We knew from experience that CTools and Views would play a big role in the site. The extended functionality they provide always comes in handy whether it's a custom View used to help manage the backend or custom AJAX routed through CTools, we're always using these two modules. Modules such as Libraries API, Pathauto, LESS, Add Another, Admin Theme and Backup and Migrate are par for the course. I can't imagine not using Libraries to manage all my jQuery plugins or creating a custom theme without using LESS. The biggest surprise was a module I'd only heard about, but never played around with, Panels. Where were you all my life? We used panels for every single front-facing page on the site. It was so easy to setup and customize that I can't image ever going back. The best part of Panels is being able to leverage the API to create custom Panes. Since discovering Panels, it's become my go to module for page building.
As far as themes go, we created our own custom theme from scratch. Because the site is responsive, it was important to start with a solid responsive framework, so after much trail and error, we chose Skeleton Framework by Dave Gamache. We only made one major tweak which was to add 1200px support for larger desktop displays. The combination of Skeleton and Panels couldn't have been more perfect. Being able to add custom classes and IDs in panels allowed us to take full advantage of the specific class structure within Skeleton. Also, by using the Breakpoints module we were able to establish size ranges that would toggle panes on and off depending on the device and its orientation. Ultimately we ended up with 5 breakpoints to satisfy a variety of devices. Doing something like this without being able to add classes or leverage integrated breakpoints, would have been a nightmare.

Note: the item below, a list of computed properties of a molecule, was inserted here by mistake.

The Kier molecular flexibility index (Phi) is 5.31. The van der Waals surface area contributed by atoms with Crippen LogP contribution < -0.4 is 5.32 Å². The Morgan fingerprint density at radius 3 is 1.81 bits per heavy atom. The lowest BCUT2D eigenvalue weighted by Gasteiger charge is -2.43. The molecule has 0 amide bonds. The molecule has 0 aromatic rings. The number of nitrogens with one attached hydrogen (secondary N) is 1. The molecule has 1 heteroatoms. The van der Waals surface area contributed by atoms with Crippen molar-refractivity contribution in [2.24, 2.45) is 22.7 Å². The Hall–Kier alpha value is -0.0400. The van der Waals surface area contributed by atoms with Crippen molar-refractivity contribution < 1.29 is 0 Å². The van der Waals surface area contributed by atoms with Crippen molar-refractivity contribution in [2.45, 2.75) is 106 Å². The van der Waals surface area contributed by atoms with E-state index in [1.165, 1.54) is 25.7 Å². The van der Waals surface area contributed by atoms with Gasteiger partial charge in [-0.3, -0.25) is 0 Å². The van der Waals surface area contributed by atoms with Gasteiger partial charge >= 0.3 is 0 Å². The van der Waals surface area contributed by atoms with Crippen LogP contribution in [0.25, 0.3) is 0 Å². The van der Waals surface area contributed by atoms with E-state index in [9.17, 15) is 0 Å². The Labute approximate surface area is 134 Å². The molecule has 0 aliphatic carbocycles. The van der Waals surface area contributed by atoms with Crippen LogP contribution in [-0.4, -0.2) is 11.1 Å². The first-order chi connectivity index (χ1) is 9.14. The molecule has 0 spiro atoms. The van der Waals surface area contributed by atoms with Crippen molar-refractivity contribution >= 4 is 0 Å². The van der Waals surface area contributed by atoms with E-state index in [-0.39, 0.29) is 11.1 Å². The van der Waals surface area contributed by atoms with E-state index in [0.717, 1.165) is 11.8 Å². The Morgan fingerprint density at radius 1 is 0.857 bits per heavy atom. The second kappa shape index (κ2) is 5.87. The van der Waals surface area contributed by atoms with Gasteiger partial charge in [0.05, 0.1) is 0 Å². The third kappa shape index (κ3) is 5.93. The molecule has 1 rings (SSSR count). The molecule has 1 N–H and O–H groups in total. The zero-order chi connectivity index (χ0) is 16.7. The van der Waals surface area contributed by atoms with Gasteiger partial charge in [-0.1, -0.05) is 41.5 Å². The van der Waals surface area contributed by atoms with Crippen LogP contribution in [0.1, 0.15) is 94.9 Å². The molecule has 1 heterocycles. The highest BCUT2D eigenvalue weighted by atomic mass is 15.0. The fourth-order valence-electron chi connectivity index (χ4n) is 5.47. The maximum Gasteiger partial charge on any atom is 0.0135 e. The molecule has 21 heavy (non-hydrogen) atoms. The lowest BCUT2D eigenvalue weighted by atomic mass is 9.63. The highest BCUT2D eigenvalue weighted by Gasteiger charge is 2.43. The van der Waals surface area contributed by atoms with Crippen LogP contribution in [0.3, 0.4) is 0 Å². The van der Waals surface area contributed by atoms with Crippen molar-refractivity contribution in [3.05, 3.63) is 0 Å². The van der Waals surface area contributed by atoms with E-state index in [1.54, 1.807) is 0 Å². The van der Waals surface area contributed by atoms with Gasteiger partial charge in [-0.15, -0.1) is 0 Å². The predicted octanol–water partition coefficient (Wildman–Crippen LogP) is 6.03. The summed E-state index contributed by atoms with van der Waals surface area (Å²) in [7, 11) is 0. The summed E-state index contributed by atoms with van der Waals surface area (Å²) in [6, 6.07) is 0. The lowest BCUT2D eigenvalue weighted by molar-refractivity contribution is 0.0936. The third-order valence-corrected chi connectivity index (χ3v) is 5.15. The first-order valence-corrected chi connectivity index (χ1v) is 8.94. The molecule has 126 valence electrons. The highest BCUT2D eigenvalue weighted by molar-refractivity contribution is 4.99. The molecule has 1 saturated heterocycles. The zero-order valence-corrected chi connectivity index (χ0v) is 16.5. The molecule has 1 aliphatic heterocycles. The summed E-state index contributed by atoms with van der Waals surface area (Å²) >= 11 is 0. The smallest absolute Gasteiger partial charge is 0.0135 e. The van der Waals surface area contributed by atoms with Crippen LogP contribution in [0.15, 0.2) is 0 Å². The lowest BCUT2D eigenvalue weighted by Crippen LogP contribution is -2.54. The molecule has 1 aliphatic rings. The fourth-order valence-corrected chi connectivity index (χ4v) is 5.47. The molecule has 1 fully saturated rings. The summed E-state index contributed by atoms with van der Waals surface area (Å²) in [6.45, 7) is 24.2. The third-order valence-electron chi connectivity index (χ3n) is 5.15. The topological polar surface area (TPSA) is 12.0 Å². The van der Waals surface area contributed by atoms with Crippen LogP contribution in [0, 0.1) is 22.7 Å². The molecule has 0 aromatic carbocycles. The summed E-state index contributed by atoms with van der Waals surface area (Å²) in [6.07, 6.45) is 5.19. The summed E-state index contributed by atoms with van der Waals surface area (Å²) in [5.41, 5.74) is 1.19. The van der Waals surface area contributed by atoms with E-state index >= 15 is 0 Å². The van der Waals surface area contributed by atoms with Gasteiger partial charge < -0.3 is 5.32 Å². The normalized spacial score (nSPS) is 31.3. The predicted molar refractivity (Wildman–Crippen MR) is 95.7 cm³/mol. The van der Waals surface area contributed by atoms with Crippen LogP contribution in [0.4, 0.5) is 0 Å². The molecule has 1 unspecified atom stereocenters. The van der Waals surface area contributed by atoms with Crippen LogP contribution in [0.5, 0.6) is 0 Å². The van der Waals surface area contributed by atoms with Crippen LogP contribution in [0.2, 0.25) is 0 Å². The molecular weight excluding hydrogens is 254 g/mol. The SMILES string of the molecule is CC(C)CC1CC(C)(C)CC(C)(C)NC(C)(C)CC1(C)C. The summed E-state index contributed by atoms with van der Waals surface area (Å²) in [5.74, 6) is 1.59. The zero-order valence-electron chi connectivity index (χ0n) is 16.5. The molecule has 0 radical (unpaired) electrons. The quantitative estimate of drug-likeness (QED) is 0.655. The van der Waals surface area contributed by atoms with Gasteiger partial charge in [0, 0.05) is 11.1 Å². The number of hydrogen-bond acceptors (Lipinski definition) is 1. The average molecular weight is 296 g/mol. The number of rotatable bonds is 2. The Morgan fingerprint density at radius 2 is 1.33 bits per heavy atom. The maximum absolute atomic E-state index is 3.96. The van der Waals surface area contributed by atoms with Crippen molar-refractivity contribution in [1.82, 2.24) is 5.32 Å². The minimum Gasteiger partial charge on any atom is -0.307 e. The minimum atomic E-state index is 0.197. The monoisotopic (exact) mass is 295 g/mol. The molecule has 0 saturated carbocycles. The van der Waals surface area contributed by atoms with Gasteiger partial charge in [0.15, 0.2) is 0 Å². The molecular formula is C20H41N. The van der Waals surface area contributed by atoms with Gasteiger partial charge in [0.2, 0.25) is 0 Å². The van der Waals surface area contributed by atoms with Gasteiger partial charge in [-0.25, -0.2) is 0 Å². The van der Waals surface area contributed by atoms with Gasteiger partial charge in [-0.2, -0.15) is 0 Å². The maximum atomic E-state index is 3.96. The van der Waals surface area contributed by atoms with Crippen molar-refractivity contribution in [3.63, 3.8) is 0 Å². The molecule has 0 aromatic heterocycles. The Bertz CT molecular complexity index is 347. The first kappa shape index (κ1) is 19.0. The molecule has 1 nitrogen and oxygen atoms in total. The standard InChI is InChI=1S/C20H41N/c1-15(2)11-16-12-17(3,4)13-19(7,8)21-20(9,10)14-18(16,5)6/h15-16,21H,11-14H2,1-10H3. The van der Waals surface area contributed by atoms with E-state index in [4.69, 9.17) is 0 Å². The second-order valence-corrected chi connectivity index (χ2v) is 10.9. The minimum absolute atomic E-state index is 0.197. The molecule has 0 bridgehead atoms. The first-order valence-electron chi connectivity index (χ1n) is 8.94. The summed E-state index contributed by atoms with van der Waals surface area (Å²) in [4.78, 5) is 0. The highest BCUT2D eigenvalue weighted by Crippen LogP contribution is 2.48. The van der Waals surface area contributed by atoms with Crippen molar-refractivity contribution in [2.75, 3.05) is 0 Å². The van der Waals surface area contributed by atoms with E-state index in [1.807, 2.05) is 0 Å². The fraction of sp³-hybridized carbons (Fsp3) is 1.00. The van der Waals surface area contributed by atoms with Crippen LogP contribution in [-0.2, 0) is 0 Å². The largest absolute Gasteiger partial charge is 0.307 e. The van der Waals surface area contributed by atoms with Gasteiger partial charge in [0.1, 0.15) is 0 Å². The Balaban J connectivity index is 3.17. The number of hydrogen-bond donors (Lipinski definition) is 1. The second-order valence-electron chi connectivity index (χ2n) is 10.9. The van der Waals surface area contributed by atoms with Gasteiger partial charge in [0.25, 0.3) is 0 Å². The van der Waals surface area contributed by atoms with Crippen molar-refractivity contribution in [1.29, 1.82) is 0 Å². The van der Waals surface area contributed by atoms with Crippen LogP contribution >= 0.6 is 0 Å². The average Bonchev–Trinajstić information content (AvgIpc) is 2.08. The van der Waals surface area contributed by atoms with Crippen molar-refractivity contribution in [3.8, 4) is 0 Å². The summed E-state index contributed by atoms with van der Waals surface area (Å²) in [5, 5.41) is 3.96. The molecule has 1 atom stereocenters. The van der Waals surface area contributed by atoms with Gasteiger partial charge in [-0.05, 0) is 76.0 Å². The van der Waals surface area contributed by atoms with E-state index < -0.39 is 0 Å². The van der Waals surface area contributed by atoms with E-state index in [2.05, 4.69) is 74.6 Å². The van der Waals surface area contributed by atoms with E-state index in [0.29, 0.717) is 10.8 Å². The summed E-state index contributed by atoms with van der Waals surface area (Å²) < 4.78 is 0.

The LESS module was an integral part of our workflow and allowed us to establish some ground rules such as Fonts and Colors used throughout the site. Once we created these variables, we were able to plug them in wherever we needed the reference without having to remember any details beyond "Highlight Color", "Hover Color", "Sans Serif Font" and "Big Font." The greatest advantage to using the LESS module versus a client with built-in LESS processor, was that I was able to do all my coding and testing on a remote server without having to save and upload compiled LESS files each time a style change was made. This meant that I could work in my preferred IDE, Coda.